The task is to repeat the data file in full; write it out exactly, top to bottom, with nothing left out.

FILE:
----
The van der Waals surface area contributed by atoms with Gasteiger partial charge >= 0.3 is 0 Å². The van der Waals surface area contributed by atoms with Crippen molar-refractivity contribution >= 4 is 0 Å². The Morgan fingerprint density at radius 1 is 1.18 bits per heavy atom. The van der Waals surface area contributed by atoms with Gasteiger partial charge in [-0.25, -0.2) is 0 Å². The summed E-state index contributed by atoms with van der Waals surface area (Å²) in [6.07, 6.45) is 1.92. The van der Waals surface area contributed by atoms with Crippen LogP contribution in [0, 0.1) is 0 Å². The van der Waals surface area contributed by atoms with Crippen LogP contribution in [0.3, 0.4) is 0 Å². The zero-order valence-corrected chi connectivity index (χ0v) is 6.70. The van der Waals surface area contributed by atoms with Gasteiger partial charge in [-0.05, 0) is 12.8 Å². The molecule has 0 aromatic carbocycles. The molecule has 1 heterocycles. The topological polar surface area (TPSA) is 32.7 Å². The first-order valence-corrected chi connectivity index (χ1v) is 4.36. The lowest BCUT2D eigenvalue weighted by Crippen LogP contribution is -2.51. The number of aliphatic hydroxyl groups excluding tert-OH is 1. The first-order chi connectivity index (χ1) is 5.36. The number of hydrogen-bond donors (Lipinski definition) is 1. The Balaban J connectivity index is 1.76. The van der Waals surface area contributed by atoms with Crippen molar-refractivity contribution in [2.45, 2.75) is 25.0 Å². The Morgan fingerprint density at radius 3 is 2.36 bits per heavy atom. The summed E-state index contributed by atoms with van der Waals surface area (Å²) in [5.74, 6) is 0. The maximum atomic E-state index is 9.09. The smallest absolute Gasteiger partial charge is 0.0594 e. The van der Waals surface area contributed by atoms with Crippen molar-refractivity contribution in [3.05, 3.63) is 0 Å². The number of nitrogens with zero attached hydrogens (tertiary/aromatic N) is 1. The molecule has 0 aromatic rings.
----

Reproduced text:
The van der Waals surface area contributed by atoms with Gasteiger partial charge >= 0.3 is 0 Å². The van der Waals surface area contributed by atoms with Crippen molar-refractivity contribution >= 4 is 0 Å². The Morgan fingerprint density at radius 1 is 1.18 bits per heavy atom. The van der Waals surface area contributed by atoms with Gasteiger partial charge in [-0.25, -0.2) is 0 Å². The summed E-state index contributed by atoms with van der Waals surface area (Å²) in [6.07, 6.45) is 1.92. The van der Waals surface area contributed by atoms with Crippen LogP contribution in [0, 0.1) is 0 Å². The van der Waals surface area contributed by atoms with Crippen LogP contribution in [0.3, 0.4) is 0 Å². The zero-order valence-corrected chi connectivity index (χ0v) is 6.70. The van der Waals surface area contributed by atoms with Gasteiger partial charge in [-0.05, 0) is 12.8 Å². The molecule has 0 aromatic carbocycles. The molecule has 1 heterocycles. The topological polar surface area (TPSA) is 32.7 Å². The first-order valence-corrected chi connectivity index (χ1v) is 4.36. The lowest BCUT2D eigenvalue weighted by Crippen LogP contribution is -2.51. The number of aliphatic hydroxyl groups excluding tert-OH is 1. The first-order chi connectivity index (χ1) is 5.36. The number of hydrogen-bond donors (Lipinski definition) is 1. The Balaban J connectivity index is 1.76. The van der Waals surface area contributed by atoms with Crippen molar-refractivity contribution in [2.45, 2.75) is 25.0 Å². The Morgan fingerprint density at radius 3 is 2.36 bits per heavy atom. The summed E-state index contributed by atoms with van der Waals surface area (Å²) in [5.74, 6) is 0. The maximum atomic E-state index is 9.09. The smallest absolute Gasteiger partial charge is 0.0594 e. The van der Waals surface area contributed by atoms with Crippen molar-refractivity contribution in [3.05, 3.63) is 0 Å². The number of nitrogens with zero attached hydrogens (tertiary/aromatic N) is 1. The molecule has 0 aromatic rings.